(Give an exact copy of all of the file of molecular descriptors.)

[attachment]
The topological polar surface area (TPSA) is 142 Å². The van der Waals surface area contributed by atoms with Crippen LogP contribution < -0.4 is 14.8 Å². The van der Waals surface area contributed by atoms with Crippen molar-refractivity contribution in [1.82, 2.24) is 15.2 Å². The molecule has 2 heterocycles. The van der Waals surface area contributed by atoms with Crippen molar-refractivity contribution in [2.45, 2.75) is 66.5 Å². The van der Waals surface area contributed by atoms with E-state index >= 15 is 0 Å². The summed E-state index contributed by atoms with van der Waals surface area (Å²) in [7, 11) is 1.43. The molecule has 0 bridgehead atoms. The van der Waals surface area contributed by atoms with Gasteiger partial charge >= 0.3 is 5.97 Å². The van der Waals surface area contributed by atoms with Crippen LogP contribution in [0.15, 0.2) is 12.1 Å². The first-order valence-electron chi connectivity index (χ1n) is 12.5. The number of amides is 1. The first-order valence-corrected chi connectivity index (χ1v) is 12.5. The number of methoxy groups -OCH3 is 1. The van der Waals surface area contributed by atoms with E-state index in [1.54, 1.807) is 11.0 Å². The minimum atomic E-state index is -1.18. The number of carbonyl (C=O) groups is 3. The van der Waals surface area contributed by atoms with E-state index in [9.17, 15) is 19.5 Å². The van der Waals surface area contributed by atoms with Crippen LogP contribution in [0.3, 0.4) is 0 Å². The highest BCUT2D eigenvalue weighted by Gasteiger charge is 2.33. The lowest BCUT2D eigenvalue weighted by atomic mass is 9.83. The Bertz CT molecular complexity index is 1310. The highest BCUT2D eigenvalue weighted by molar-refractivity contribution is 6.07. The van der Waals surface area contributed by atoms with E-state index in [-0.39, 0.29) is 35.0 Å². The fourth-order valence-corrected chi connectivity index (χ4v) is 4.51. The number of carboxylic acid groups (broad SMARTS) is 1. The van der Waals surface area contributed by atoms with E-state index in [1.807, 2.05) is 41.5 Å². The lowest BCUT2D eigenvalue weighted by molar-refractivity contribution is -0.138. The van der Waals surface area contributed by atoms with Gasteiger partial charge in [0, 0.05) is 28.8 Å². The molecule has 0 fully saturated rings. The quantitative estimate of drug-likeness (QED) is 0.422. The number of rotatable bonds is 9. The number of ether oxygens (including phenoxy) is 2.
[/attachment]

The topological polar surface area (TPSA) is 142 Å². The van der Waals surface area contributed by atoms with Crippen LogP contribution < -0.4 is 14.8 Å². The van der Waals surface area contributed by atoms with Crippen molar-refractivity contribution in [1.82, 2.24) is 15.2 Å². The molecule has 2 heterocycles. The van der Waals surface area contributed by atoms with Crippen molar-refractivity contribution in [2.45, 2.75) is 66.5 Å². The van der Waals surface area contributed by atoms with E-state index >= 15 is 0 Å². The summed E-state index contributed by atoms with van der Waals surface area (Å²) in [7, 11) is 1.43. The molecule has 0 bridgehead atoms. The van der Waals surface area contributed by atoms with Gasteiger partial charge >= 0.3 is 5.97 Å². The van der Waals surface area contributed by atoms with Crippen LogP contribution in [0.15, 0.2) is 12.1 Å². The first-order valence-electron chi connectivity index (χ1n) is 12.5. The number of amides is 1. The first-order valence-corrected chi connectivity index (χ1v) is 12.5. The number of methoxy groups -OCH3 is 1. The van der Waals surface area contributed by atoms with E-state index in [1.54, 1.807) is 11.0 Å². The minimum atomic E-state index is -1.18. The number of carbonyl (C=O) groups is 3. The van der Waals surface area contributed by atoms with E-state index in [9.17, 15) is 19.5 Å². The van der Waals surface area contributed by atoms with Crippen LogP contribution in [0.3, 0.4) is 0 Å². The highest BCUT2D eigenvalue weighted by Gasteiger charge is 2.33. The lowest BCUT2D eigenvalue weighted by atomic mass is 9.83. The Bertz CT molecular complexity index is 1310. The highest BCUT2D eigenvalue weighted by molar-refractivity contribution is 6.07. The van der Waals surface area contributed by atoms with E-state index in [-0.39, 0.29) is 35.0 Å². The fourth-order valence-corrected chi connectivity index (χ4v) is 4.51. The number of carboxylic acid groups (broad SMARTS) is 1. The van der Waals surface area contributed by atoms with E-state index in [1.807, 2.05) is 41.5 Å². The lowest BCUT2D eigenvalue weighted by molar-refractivity contribution is -0.138. The van der Waals surface area contributed by atoms with Gasteiger partial charge in [0, 0.05) is 28.8 Å². The molecule has 0 fully saturated rings. The quantitative estimate of drug-likeness (QED) is 0.422. The number of rotatable bonds is 9. The number of ether oxygens (including phenoxy) is 2.